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“Not thought to be suspicious”: What makes the society we live in nothing less than fundamentally uncivilised.

Road Danger Reduction Forum - 22 May, 2015 - 18:25

 

A Porsche has been driven over the footway and into the Gerrards Cross branch of Cafe Nero, temporarily trapping two customers. No charge has been made by Thames Valley police, who are quoted as saying that the incident is “not thought to be suspicious”.

In this essay I examine this and a few similar incidents to see how the authorities accept and tolerate obvious rule and law breaking by motorists. As well as the Police services involved, the official “road safety” authorities in highway engineering collude and connive with this sort of violent behaviour. There is little comment on these incidents to challenge what appears to be the dominant narrative of tolerance of this behaviour, not least the type of language involved.

I challenge that narrative below, and argue against the dominant approach to these incidents, as well as the tolerance of them by the authorities. I think it indicates that in a crucial respect – the apparent acceptance of rule and law breaking by people simply because they have chosen to drive – this society is fundamentally uncivilised.

I am choosing seven different incidents which I have picked up in the last few months to illustrate my case. I am used to reading of similar cases on a regular basis: nothing about them is, in my view, exceptional or atypical.

Incident 1: Sheffield, reported 21st January 2015

Photo: @Ventureresi

According to the Guardian: “In Sheffield, a car careered through the front window of a house after losing control in the treacherous conditions. It was pictured by passers-by after it mounted the kerb, drove through the garden wall and into the property.”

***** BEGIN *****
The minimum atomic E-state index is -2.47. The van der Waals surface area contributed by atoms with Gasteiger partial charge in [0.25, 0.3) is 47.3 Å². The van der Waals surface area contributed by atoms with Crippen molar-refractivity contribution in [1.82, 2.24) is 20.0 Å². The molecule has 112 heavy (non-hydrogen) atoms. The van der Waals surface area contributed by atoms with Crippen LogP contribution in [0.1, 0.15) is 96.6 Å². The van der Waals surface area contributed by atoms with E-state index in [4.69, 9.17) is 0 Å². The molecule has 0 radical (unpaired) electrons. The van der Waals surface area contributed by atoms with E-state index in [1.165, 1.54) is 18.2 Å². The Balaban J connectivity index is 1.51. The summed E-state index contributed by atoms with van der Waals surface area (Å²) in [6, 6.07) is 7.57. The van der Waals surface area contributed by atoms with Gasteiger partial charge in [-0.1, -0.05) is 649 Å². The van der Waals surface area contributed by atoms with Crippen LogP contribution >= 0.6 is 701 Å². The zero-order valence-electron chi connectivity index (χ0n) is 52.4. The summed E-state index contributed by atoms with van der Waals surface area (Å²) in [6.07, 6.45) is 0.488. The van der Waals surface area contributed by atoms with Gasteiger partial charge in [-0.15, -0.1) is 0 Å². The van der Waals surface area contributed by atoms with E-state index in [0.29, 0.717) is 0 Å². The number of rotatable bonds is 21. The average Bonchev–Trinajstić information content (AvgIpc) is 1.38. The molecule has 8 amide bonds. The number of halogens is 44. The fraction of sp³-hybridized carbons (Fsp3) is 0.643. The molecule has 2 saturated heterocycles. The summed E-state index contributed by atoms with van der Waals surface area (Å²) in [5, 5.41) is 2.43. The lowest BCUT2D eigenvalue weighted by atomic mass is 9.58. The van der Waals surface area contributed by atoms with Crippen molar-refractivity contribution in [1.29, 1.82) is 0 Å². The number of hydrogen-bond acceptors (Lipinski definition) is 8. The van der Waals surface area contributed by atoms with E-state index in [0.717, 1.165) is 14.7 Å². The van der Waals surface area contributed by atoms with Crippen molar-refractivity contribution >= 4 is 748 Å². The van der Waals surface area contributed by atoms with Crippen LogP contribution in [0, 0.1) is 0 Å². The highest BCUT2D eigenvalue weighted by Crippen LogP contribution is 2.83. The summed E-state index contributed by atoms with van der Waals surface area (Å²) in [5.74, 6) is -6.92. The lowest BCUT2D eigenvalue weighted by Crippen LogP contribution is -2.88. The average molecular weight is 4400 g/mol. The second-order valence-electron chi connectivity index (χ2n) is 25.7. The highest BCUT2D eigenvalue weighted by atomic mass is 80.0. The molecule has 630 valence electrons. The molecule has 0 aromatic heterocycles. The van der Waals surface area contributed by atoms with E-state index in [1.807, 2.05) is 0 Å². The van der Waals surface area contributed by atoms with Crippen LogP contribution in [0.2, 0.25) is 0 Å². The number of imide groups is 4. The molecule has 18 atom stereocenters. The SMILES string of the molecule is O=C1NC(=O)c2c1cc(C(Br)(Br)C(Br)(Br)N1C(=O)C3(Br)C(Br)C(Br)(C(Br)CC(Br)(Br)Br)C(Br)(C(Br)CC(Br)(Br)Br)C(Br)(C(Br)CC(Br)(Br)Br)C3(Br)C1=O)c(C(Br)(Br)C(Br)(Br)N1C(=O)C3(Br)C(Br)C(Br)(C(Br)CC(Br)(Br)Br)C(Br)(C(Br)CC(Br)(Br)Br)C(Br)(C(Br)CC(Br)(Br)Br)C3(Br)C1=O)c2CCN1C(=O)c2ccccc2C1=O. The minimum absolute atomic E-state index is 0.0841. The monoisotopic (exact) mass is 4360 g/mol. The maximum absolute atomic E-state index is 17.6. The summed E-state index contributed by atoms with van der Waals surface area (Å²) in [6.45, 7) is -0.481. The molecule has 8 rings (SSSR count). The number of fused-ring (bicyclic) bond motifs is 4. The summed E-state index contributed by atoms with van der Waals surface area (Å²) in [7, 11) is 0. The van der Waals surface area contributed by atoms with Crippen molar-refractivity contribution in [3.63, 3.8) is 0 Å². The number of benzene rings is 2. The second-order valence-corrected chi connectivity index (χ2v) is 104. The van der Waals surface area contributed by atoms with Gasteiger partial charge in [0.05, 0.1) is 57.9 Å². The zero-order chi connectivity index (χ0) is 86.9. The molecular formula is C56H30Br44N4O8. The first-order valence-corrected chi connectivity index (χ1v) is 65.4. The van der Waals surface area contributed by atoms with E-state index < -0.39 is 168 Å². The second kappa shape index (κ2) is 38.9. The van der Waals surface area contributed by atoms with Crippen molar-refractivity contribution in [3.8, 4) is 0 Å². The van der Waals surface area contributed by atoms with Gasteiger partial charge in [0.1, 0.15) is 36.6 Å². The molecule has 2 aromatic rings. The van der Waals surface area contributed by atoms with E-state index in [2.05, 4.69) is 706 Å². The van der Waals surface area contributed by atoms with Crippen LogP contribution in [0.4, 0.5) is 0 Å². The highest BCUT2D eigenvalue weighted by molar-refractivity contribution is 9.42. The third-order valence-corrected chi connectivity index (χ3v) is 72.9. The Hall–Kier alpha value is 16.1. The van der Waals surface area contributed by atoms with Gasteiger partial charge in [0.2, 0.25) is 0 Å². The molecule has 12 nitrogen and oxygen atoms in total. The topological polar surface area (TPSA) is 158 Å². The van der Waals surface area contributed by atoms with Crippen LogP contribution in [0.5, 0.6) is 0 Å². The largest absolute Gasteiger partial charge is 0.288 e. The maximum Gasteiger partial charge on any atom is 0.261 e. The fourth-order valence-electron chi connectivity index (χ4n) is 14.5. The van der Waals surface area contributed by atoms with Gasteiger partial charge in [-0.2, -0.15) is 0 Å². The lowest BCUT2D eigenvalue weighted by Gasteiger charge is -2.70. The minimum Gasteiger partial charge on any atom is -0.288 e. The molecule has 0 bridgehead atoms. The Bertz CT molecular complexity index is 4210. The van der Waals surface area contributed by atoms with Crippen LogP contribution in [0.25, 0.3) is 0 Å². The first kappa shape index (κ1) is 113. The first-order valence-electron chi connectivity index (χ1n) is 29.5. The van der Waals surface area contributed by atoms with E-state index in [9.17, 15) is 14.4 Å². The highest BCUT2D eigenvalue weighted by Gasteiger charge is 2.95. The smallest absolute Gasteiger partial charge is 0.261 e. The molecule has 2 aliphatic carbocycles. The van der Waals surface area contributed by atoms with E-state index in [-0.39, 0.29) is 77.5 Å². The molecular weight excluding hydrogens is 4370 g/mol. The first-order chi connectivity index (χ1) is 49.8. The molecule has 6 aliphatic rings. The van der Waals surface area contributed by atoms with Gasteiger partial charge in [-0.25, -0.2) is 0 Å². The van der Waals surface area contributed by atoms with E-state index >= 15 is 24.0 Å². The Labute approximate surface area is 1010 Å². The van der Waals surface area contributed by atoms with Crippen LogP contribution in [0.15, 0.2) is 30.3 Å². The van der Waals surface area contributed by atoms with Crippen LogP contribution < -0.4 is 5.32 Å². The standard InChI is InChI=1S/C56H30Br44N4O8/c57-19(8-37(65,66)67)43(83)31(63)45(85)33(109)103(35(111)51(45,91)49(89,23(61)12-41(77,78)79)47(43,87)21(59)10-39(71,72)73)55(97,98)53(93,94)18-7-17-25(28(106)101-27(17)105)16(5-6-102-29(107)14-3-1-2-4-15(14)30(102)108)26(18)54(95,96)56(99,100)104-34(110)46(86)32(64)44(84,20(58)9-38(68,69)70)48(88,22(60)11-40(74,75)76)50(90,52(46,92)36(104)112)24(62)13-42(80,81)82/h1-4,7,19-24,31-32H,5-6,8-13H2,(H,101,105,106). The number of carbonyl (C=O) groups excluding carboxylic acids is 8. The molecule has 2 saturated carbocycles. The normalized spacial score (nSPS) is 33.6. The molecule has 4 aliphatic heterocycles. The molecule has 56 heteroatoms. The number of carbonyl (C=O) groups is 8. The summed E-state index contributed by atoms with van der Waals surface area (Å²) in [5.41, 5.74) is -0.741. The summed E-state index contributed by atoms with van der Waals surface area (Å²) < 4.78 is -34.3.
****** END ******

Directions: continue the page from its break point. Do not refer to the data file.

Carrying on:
The issue here is apparently one of an inanimate object which manages to “lose(s) control” (presumably this is a loss of self-control), and power itself (“mount”, “drive”) with no human agency involved.

If I may continue to examine the language used: the one occasion where pejorative words are employed again relates to the inanimate, this time the weather conditions. These are said to be nothing less than “treacherous”. The implication is that unsuspecting drivers have been betrayed by what many of us have assumed to be a normal occurrence, namely snow falling in Yorkshire in the winter.

The Yorkshire Post  uses the same language regarding the inanimate object: “The red Ford lost control and mounted the curb, before ploughing into the front window of the property on the residential street”.

I contacted the local police through Twitter to find:

Nether Edge SNT ‏@netheredgesnt 2 hrs2 hours ago @CHAIRRDRF not my patch, but my colleagues attended. No injuries or charges; just a very unfortunate accident due to ice, snow and steep hill.

I don’t want to get pompous about this, but it fascinates me that everything other than the driver is blamed. I’m sure that car-dependent Sheffield residents have all sorts of problems to contend with, but surely they should be aware that (a) Sheffield is hilly and (b) when it has been snowing the road surface is likely to be icy?

Incident 2: Whittlesey, A605, reported 21st February 2015.

The account on the Facebook page of Policing Whittlesey describes the incident:

Policing Whittlesey

Officers on patrol in Whittlesey witnessed a vehicle roll several times on the A605, landing upside down in a water filled ditch, a lone female was trapped inside the car full of icy water, the quick thinking officers put themselves at risk to rescue the the lady working tirelessly to prise the door open and pull her to safety, the lady is currently in hospital and on the road to recovery! If it wasn’t for these officers being in the right place at the right time it could of been a very different story. The roads are going to be icy of the next few days, please drive safely

I should make one point very clear: along with the commenters on the Facebook page, I applaud the police officers for their selflessness and commitment to assisting any member of the public in distress; however they came to be in the situation described.